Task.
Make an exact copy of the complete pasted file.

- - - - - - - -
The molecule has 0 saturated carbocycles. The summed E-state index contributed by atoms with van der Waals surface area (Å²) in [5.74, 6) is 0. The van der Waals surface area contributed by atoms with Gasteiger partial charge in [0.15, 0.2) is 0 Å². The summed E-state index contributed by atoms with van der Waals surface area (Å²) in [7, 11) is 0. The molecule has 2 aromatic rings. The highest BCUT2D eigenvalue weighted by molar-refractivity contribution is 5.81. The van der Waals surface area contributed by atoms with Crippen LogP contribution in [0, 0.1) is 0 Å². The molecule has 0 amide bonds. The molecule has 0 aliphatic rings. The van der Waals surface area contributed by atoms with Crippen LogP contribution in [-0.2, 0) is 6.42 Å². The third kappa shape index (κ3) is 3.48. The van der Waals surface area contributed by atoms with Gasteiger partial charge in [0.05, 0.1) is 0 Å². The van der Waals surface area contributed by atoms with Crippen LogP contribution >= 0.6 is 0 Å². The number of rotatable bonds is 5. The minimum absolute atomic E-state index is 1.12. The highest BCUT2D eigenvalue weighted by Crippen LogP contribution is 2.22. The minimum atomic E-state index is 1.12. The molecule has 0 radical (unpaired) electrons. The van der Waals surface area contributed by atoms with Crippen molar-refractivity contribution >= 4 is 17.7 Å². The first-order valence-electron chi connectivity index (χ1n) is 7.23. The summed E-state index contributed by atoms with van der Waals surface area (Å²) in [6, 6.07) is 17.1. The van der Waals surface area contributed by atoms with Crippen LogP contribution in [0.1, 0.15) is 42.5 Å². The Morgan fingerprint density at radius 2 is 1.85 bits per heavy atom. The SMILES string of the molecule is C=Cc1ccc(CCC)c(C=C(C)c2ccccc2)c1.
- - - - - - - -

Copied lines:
The molecule has 0 saturated carbocycles. The summed E-state index contributed by atoms with van der Waals surface area (Å²) in [5.74, 6) is 0. The van der Waals surface area contributed by atoms with Gasteiger partial charge in [0.15, 0.2) is 0 Å². The summed E-state index contributed by atoms with van der Waals surface area (Å²) in [7, 11) is 0. The molecule has 2 aromatic rings. The highest BCUT2D eigenvalue weighted by molar-refractivity contribution is 5.81. The van der Waals surface area contributed by atoms with Crippen LogP contribution in [0, 0.1) is 0 Å². The molecule has 0 amide bonds. The molecule has 0 aliphatic rings. The van der Waals surface area contributed by atoms with Crippen LogP contribution in [-0.2, 0) is 6.42 Å². The third kappa shape index (κ3) is 3.48. The van der Waals surface area contributed by atoms with Gasteiger partial charge in [0.05, 0.1) is 0 Å². The van der Waals surface area contributed by atoms with Crippen LogP contribution >= 0.6 is 0 Å². The number of rotatable bonds is 5. The minimum absolute atomic E-state index is 1.12. The highest BCUT2D eigenvalue weighted by Crippen LogP contribution is 2.22. The minimum atomic E-state index is 1.12. The molecule has 0 radical (unpaired) electrons. The van der Waals surface area contributed by atoms with Crippen molar-refractivity contribution >= 4 is 17.7 Å². The first-order valence-electron chi connectivity index (χ1n) is 7.23. The summed E-state index contributed by atoms with van der Waals surface area (Å²) in [6, 6.07) is 17.1. The van der Waals surface area contributed by atoms with Crippen LogP contribution in [0.1, 0.15) is 42.5 Å². The Morgan fingerprint density at radius 2 is 1.85 bits per heavy atom. The SMILES string of the molecule is C=Cc1ccc(CCC)c(C=C(C)c2ccccc2)c1.